Here's verse 9:29, referenced by IBD:
YUSUFALI: Fight those who believe not in Allah nor the Last Day, nor hold that forbidden which hath been forbidden by Allah and His Messenger, nor acknowledge the religion of Truth, (even if they are) of the People of the Book, until they pay the Jizya with willing submission, and feel themselves subdued.
PICKTHAL: Fight against such of those who have been given the Scripture as believe not in Allah nor the Last Day, and forbid not that which Allah hath forbidden by His messenger, and follow not the Religion of Truth, until they pay the tribute readily, being brought low.
SHAKIR: Fight those who do not believe in Allah, nor in the latter day, nor do they prohibit what Allah and His Messenger have prohibited, nor follow the religion of truth, out of those who have been given the Book, until they pay the tax in acknowledgment of superiority and they are in a state of subjection.
(The "People of the Book" are Christians and Jews.)
This certainly can be read as a commandment to global domination (though many scholars of Islam would undoubtedly argue that it is a specific response to specific historical circumstances); but there are other passages (2:128 and 8:72, among others) which assert that those who flee or emigrate to preserve their faith, as well as those who "strive" in the cause of Allah will find favor with God. None of the verses referenced by IBD say that joining the jihad is the only way to find salvation is Islam. The text of 8:12 has God saying that he will "strike terror into the hearts of unbelievers." 47:4 says:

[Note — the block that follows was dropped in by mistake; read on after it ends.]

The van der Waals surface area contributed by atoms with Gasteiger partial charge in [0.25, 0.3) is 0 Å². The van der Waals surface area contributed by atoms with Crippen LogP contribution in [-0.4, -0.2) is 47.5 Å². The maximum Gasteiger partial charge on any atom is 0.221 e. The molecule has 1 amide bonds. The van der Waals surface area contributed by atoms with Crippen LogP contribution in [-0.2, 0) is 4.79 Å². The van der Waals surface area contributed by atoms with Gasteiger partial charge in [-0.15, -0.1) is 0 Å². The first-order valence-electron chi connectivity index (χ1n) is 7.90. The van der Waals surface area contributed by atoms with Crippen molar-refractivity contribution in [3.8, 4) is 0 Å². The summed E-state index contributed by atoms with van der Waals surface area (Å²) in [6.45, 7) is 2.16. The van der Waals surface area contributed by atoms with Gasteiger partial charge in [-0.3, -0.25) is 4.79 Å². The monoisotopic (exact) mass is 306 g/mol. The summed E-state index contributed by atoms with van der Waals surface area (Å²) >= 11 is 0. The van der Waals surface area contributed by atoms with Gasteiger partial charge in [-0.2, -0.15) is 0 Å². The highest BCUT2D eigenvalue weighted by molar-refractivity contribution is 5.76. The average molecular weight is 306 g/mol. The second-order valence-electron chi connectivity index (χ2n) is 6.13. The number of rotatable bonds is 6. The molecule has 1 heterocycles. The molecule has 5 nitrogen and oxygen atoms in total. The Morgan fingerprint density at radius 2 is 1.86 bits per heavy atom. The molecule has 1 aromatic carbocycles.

So when you meet in battle those who disbelieve, then smite the necks until when you have overcome them, then make (them) prisoners, and afterwards either set them free as a favor or let them ransom (themselves) until the war terminates. That (shall be so); and if Allah had pleased He would certainly have exacted what is due from them, but that He may try some of you by means of others; and (as for) those who are slain in the way of Allah, He will by no means allow their deeds to perish.
Along with these violent passages, however, there are others stating that there must be no compulsion in religion (2:256) and that Jews and Christians as well as Muslims may be rewarded in the hereafter (2:262):
Surely those who believe, and those who are Jews, and the f Christians, and the Sabians, whoever believes in Allah and the Last day and does good, they shall have their reward from their Lord, and there is no fear for them, nor shall they grieve.